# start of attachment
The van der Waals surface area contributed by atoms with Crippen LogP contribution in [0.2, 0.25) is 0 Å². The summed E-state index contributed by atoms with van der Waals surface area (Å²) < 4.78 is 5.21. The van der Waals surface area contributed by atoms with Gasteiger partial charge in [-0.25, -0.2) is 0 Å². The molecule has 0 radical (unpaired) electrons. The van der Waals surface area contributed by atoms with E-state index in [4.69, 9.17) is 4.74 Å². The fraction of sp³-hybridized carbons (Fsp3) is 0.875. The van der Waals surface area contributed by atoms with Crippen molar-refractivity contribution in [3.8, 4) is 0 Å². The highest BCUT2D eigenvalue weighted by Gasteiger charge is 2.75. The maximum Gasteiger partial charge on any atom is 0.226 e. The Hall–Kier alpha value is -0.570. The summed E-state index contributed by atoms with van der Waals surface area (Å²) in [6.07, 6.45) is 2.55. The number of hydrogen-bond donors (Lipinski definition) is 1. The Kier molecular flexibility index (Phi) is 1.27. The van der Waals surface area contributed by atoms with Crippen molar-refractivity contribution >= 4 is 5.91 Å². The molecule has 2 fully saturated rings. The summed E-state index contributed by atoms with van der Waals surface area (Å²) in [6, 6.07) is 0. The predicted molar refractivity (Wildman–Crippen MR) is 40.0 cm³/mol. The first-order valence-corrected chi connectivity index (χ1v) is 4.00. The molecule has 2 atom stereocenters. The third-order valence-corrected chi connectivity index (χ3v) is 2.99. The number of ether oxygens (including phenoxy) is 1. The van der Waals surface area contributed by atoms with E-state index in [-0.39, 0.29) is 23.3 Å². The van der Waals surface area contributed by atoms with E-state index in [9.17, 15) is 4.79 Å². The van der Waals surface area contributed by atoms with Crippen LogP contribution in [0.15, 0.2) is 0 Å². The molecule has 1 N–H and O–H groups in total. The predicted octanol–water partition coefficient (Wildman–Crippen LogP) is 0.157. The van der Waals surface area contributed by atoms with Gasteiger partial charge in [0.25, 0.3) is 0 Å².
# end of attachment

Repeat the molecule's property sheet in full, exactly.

The van der Waals surface area contributed by atoms with Crippen LogP contribution in [0.2, 0.25) is 0 Å². The summed E-state index contributed by atoms with van der Waals surface area (Å²) < 4.78 is 5.21. The van der Waals surface area contributed by atoms with Gasteiger partial charge in [-0.25, -0.2) is 0 Å². The molecule has 0 radical (unpaired) electrons. The van der Waals surface area contributed by atoms with E-state index in [4.69, 9.17) is 4.74 Å². The fraction of sp³-hybridized carbons (Fsp3) is 0.875. The van der Waals surface area contributed by atoms with Crippen molar-refractivity contribution in [3.8, 4) is 0 Å². The highest BCUT2D eigenvalue weighted by Gasteiger charge is 2.75. The maximum Gasteiger partial charge on any atom is 0.226 e. The Hall–Kier alpha value is -0.570. The summed E-state index contributed by atoms with van der Waals surface area (Å²) in [6.07, 6.45) is 2.55. The number of hydrogen-bond donors (Lipinski definition) is 1. The Kier molecular flexibility index (Phi) is 1.27. The van der Waals surface area contributed by atoms with Crippen molar-refractivity contribution >= 4 is 5.91 Å². The molecule has 2 fully saturated rings. The summed E-state index contributed by atoms with van der Waals surface area (Å²) in [6, 6.07) is 0. The predicted molar refractivity (Wildman–Crippen MR) is 40.0 cm³/mol. The first-order valence-corrected chi connectivity index (χ1v) is 4.00. The molecule has 2 atom stereocenters. The third-order valence-corrected chi connectivity index (χ3v) is 2.99. The number of ether oxygens (including phenoxy) is 1. The van der Waals surface area contributed by atoms with E-state index in [-0.39, 0.29) is 23.3 Å². The van der Waals surface area contributed by atoms with E-state index in [9.17, 15) is 4.79 Å². The van der Waals surface area contributed by atoms with Crippen LogP contribution in [0.15, 0.2) is 0 Å². The molecule has 1 N–H and O–H groups in total. The predicted octanol–water partition coefficient (Wildman–Crippen LogP) is 0.157. The van der Waals surface area contributed by atoms with Gasteiger partial charge in [0.25, 0.3) is 0 Å².